Fourteen female scientists from the United States are joining 66 other women from 13 countries and embark on a three-week expedition to the Antarctica. The expedition is the culminating event of Homeward Bound, a year-long innovative leadership initiative for women in STEMM (Science, Technology, Engineering, Mathematics and Medicine) that aims to heighten the leadership capability of women to enhance their influence and impact on policy and decision making.

Hilary McManus, Ph.D., associate professor of Biological and Environmental Sciences at Le Moyne, will be among those traveling to Antarctica. The group of 80 women left on Feb. 13 for the three-week journey, which will involve travel in the Southern Ocean and on Antarctica, where they will take part in cutting-edge science education and research initiatives, as well as spending time on the ice directly observing changes to the climate.

“I am looking forward to the innovative ideas and new collaborations that will develop after three weeks with experts in marine sponges, sustainable energy, and permafrost, and meeting women with such diverse experiences,” said Dr. McManus, shown above on 2017 College trip to Iceland. (Photo credit Gwen Morgan)

Among the media interest about her trip were stories on syracuse.com and WSYR-TV

Dr. McManus is part of just the second group of women to participate in Homeward Bound, whose inaugural cohort was in 2016. The U.S. contingent includes just one other academic member, a professor from Iowa State; other professions represented include a veterinarian, a Smithsonian Institution researcher, a U.S. Department of Energy chemist and a meteorologist. Other countries represented are Australia, Canada, China, France, Italy, Kenya, New Zealand, Norway, Peru, Spain, United Kingdom, and Venezuela.

Founded in Australia, Homeward Bound is a designed to promote women with a science background into positions of leadership affecting policy around the sustainability of our planet. The brainchild of Fabian Dattner, leadership expert and social entrepreneur, and Dr. Jess Melbourne-Thomas, a marine ecological modeller working in Australian Institute of Marine Science and Australian Antarctic Division, Homeward Bound's vision is supported by studies that show decision-making processes in which women play a prominent role are more likely to succeed.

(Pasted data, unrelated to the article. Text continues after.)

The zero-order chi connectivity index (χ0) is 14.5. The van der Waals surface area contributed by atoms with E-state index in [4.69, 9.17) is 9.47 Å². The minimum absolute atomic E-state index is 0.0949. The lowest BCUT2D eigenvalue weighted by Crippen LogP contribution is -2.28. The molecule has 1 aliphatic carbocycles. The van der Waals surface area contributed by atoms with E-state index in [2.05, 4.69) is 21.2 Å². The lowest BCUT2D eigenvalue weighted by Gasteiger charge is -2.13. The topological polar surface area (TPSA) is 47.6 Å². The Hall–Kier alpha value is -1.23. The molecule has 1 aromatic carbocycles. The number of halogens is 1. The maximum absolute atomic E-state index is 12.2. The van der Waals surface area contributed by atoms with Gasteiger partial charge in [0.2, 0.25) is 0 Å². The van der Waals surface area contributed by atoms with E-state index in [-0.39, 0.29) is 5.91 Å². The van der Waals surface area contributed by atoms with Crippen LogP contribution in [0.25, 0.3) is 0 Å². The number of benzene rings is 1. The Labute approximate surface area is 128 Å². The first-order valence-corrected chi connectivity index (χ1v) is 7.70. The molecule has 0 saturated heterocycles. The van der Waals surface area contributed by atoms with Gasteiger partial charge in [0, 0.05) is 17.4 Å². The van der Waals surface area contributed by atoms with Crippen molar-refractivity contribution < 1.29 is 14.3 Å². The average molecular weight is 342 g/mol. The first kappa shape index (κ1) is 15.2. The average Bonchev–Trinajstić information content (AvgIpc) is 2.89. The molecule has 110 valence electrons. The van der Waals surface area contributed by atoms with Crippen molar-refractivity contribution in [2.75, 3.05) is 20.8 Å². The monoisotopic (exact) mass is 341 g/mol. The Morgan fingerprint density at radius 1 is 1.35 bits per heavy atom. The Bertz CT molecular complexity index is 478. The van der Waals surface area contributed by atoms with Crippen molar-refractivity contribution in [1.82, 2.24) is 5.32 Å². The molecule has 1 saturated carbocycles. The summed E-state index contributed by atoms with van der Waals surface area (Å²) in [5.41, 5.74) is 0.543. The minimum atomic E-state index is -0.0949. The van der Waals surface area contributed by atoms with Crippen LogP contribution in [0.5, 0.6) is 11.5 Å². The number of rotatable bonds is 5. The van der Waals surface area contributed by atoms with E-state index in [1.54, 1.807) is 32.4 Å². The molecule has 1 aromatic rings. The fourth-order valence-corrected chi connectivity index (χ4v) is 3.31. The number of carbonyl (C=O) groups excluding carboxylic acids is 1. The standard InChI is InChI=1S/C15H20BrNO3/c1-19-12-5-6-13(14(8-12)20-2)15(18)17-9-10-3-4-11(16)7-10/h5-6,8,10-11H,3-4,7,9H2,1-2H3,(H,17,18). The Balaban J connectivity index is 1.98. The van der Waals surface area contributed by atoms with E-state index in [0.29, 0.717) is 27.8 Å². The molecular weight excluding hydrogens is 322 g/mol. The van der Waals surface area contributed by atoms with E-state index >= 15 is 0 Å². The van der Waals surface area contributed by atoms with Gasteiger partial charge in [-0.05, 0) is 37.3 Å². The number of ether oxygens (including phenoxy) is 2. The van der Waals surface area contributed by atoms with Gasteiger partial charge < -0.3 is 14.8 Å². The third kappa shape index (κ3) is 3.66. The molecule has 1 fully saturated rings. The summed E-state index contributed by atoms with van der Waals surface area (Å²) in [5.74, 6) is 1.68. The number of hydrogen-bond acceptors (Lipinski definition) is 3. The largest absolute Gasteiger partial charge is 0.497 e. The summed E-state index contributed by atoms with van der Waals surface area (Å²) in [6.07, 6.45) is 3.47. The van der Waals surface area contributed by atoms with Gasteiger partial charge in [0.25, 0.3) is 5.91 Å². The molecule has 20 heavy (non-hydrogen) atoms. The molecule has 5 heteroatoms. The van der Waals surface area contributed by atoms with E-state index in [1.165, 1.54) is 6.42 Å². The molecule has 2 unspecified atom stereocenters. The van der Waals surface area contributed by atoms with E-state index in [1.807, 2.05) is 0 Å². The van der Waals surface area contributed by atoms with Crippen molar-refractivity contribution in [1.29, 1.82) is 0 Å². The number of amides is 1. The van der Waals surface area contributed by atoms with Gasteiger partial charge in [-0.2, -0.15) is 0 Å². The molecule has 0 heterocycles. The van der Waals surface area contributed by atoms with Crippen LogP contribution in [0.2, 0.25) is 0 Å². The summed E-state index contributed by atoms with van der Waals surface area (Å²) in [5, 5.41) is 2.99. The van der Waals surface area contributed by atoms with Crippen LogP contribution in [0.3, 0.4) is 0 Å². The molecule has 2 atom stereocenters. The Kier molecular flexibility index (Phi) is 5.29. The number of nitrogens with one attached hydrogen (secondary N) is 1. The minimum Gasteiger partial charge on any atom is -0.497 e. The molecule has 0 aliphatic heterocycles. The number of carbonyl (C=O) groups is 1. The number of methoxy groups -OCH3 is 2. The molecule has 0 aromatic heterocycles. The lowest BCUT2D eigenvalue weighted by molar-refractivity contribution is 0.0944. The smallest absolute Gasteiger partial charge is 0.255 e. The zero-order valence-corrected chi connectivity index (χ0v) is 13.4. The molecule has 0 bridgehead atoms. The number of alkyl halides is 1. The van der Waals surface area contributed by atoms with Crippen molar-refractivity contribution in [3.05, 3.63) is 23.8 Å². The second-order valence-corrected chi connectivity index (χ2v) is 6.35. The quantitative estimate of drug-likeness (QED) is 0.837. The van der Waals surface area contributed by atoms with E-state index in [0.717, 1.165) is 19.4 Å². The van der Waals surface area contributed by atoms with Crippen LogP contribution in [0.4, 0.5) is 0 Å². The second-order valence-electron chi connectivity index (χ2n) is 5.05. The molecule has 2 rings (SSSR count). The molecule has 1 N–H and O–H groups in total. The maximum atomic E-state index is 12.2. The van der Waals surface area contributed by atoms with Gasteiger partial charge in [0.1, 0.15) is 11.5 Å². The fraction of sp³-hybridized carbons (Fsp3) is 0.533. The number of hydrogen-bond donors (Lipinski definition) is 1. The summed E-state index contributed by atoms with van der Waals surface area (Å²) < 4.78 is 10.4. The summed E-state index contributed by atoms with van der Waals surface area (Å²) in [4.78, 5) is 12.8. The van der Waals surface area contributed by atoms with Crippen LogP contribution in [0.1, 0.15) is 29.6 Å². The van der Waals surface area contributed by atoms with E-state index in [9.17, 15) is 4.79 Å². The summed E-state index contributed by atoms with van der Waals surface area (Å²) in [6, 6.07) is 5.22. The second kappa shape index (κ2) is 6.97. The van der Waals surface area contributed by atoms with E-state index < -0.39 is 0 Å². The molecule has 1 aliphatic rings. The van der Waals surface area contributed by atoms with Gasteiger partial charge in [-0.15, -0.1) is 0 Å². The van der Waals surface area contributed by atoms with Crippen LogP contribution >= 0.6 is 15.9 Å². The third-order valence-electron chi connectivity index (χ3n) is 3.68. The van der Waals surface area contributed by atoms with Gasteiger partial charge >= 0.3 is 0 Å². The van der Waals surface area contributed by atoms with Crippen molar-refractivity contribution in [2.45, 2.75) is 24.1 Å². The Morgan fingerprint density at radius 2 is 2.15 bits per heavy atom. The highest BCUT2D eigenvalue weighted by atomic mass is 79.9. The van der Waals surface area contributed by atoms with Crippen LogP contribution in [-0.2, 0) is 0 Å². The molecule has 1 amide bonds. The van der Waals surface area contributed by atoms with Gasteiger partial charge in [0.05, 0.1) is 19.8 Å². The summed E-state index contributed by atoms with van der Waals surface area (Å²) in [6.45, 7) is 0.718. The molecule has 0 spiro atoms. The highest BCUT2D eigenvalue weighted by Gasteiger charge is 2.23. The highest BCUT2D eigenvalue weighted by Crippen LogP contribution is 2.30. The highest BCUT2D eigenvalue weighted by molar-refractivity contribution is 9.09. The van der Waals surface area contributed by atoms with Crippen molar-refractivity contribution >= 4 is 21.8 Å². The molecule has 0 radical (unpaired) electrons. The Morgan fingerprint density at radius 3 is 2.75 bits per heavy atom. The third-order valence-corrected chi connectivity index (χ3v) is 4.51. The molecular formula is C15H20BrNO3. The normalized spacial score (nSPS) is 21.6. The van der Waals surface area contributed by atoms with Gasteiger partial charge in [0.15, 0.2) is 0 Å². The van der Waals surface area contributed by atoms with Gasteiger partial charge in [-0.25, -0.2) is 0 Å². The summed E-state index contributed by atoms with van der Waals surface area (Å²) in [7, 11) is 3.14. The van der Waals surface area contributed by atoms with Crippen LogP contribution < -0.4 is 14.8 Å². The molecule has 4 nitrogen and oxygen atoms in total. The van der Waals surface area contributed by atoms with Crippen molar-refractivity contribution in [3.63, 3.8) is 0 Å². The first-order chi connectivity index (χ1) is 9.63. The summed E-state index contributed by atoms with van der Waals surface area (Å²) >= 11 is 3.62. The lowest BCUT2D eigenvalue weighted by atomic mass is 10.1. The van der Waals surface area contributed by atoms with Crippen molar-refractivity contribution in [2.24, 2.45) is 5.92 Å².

"Collaborative teams of women will focus on developing their leadership capabilities to influence significant issues at a global level including climate change, deforestation, species extinction, and quality of life. Teams will also tackle specific gender issues, such as sexual harassment and bullying, as they affect the progression of women in general, and specifically in STEMM," said Dattner. This year's expedition will have a greater focus on developing skills to communicate climate science to non-scientific audiences. Over the course of 10 years, Homeward Bound anticipates creating a network of over 1,000 women in STEMM fields to strengthen their leadership roles to support global sustainability.

Antarctica provides the perfect backdrop for this leadership initiative. It is an iconic visual of the impacts of climate change and is the world’s laboratory for understanding what will happen if we do not act - just recently an iceberg larger than the State of Delaware melted enough to break apart and will soon set adrift on the ocean. This landscape will strengthen the spirit of collaboration between the participants and instill a sense of urgency to take action to attenuate dangerous impacts from climate change.

Learn more about Homeward Bound at homewardboundprojects.com.au, or follow on Facebook @homewardboundprojects; Instagram @homewardboundprojects or Twitter @HomewardBound16